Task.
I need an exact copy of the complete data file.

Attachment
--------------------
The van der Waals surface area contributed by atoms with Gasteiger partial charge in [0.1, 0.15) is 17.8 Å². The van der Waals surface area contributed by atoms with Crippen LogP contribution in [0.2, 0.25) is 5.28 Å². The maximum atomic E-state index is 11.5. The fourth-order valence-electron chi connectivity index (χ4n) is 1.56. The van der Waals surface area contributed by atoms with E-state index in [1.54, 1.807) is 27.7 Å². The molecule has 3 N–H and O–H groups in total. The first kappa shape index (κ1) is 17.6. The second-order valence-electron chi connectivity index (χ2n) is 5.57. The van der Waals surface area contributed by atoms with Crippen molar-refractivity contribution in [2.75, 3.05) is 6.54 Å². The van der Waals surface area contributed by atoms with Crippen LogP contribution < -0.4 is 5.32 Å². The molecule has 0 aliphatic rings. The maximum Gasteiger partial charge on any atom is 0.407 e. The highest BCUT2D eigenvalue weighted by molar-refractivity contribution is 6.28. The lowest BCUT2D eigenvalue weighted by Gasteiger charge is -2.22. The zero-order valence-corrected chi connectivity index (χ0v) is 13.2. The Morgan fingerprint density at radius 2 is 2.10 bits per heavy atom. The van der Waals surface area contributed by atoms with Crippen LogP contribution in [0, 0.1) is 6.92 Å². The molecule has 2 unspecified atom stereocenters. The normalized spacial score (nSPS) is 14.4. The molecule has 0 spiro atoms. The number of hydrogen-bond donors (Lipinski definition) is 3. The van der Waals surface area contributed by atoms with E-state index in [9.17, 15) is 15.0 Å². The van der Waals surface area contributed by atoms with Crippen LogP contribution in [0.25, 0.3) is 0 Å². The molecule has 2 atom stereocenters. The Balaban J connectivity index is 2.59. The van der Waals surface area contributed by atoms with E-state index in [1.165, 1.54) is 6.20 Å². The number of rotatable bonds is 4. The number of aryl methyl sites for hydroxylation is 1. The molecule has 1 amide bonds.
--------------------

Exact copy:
The van der Waals surface area contributed by atoms with Gasteiger partial charge in [0.1, 0.15) is 17.8 Å². The van der Waals surface area contributed by atoms with Crippen LogP contribution in [0.2, 0.25) is 5.28 Å². The maximum atomic E-state index is 11.5. The fourth-order valence-electron chi connectivity index (χ4n) is 1.56. The van der Waals surface area contributed by atoms with E-state index in [1.54, 1.807) is 27.7 Å². The molecule has 3 N–H and O–H groups in total. The first kappa shape index (κ1) is 17.6. The second-order valence-electron chi connectivity index (χ2n) is 5.57. The van der Waals surface area contributed by atoms with Crippen molar-refractivity contribution in [2.75, 3.05) is 6.54 Å². The van der Waals surface area contributed by atoms with Crippen LogP contribution < -0.4 is 5.32 Å². The molecule has 0 aliphatic rings. The maximum Gasteiger partial charge on any atom is 0.407 e. The highest BCUT2D eigenvalue weighted by molar-refractivity contribution is 6.28. The lowest BCUT2D eigenvalue weighted by Gasteiger charge is -2.22. The zero-order valence-corrected chi connectivity index (χ0v) is 13.2. The Morgan fingerprint density at radius 2 is 2.10 bits per heavy atom. The van der Waals surface area contributed by atoms with Crippen LogP contribution in [0, 0.1) is 6.92 Å². The molecule has 2 unspecified atom stereocenters. The normalized spacial score (nSPS) is 14.4. The molecule has 0 spiro atoms. The number of hydrogen-bond donors (Lipinski definition) is 3. The van der Waals surface area contributed by atoms with E-state index in [9.17, 15) is 15.0 Å². The van der Waals surface area contributed by atoms with Crippen LogP contribution in [0.25, 0.3) is 0 Å². The molecule has 2 atom stereocenters. The Balaban J connectivity index is 2.59. The van der Waals surface area contributed by atoms with E-state index in [1.165, 1.54) is 6.20 Å². The number of rotatable bonds is 4. The number of aryl methyl sites for hydroxylation is 1. The molecule has 1 amide bonds.